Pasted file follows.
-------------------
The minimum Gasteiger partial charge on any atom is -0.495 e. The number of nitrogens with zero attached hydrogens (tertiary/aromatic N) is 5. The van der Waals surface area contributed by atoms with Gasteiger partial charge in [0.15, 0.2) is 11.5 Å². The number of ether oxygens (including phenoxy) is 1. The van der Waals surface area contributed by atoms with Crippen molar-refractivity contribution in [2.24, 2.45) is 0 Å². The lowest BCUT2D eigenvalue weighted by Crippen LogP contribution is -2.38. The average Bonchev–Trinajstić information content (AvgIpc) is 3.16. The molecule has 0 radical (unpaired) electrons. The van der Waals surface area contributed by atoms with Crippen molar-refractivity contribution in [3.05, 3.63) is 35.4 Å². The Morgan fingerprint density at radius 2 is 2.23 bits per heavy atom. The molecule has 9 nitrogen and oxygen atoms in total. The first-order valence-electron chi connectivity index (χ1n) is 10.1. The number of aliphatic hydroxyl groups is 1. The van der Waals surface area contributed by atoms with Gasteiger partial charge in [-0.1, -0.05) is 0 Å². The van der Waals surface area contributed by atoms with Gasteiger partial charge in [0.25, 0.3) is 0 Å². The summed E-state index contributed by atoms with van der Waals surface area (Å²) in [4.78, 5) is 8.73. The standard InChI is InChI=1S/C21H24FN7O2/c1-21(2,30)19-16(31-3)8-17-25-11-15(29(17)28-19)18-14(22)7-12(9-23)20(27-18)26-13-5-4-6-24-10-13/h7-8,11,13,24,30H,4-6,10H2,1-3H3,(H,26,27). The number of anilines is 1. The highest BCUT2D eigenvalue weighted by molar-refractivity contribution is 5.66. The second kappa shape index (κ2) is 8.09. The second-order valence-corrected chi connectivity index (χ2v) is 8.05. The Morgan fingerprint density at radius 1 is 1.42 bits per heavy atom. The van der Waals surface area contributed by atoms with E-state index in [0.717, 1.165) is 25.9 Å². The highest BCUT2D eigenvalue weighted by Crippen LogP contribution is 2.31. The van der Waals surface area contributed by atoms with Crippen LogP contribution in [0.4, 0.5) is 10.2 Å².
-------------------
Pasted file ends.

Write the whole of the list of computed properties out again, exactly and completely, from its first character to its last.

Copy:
The minimum Gasteiger partial charge on any atom is -0.495 e. The number of nitrogens with zero attached hydrogens (tertiary/aromatic N) is 5. The van der Waals surface area contributed by atoms with Gasteiger partial charge in [0.15, 0.2) is 11.5 Å². The number of ether oxygens (including phenoxy) is 1. The van der Waals surface area contributed by atoms with Crippen molar-refractivity contribution in [2.24, 2.45) is 0 Å². The lowest BCUT2D eigenvalue weighted by Crippen LogP contribution is -2.38. The average Bonchev–Trinajstić information content (AvgIpc) is 3.16. The molecule has 0 radical (unpaired) electrons. The van der Waals surface area contributed by atoms with Crippen molar-refractivity contribution in [3.05, 3.63) is 35.4 Å². The Morgan fingerprint density at radius 2 is 2.23 bits per heavy atom. The molecule has 9 nitrogen and oxygen atoms in total. The first-order valence-electron chi connectivity index (χ1n) is 10.1. The number of aliphatic hydroxyl groups is 1. The van der Waals surface area contributed by atoms with Gasteiger partial charge in [-0.1, -0.05) is 0 Å². The van der Waals surface area contributed by atoms with Gasteiger partial charge in [0.25, 0.3) is 0 Å². The summed E-state index contributed by atoms with van der Waals surface area (Å²) in [4.78, 5) is 8.73. The standard InChI is InChI=1S/C21H24FN7O2/c1-21(2,30)19-16(31-3)8-17-25-11-15(29(17)28-19)18-14(22)7-12(9-23)20(27-18)26-13-5-4-6-24-10-13/h7-8,11,13,24,30H,4-6,10H2,1-3H3,(H,26,27). The number of anilines is 1. The highest BCUT2D eigenvalue weighted by molar-refractivity contribution is 5.66. The second kappa shape index (κ2) is 8.09. The second-order valence-corrected chi connectivity index (χ2v) is 8.05. The Morgan fingerprint density at radius 1 is 1.42 bits per heavy atom. The van der Waals surface area contributed by atoms with E-state index in [0.717, 1.165) is 25.9 Å². The highest BCUT2D eigenvalue weighted by Crippen LogP contribution is 2.31. The van der Waals surface area contributed by atoms with Crippen LogP contribution in [0.4, 0.5) is 10.2 Å².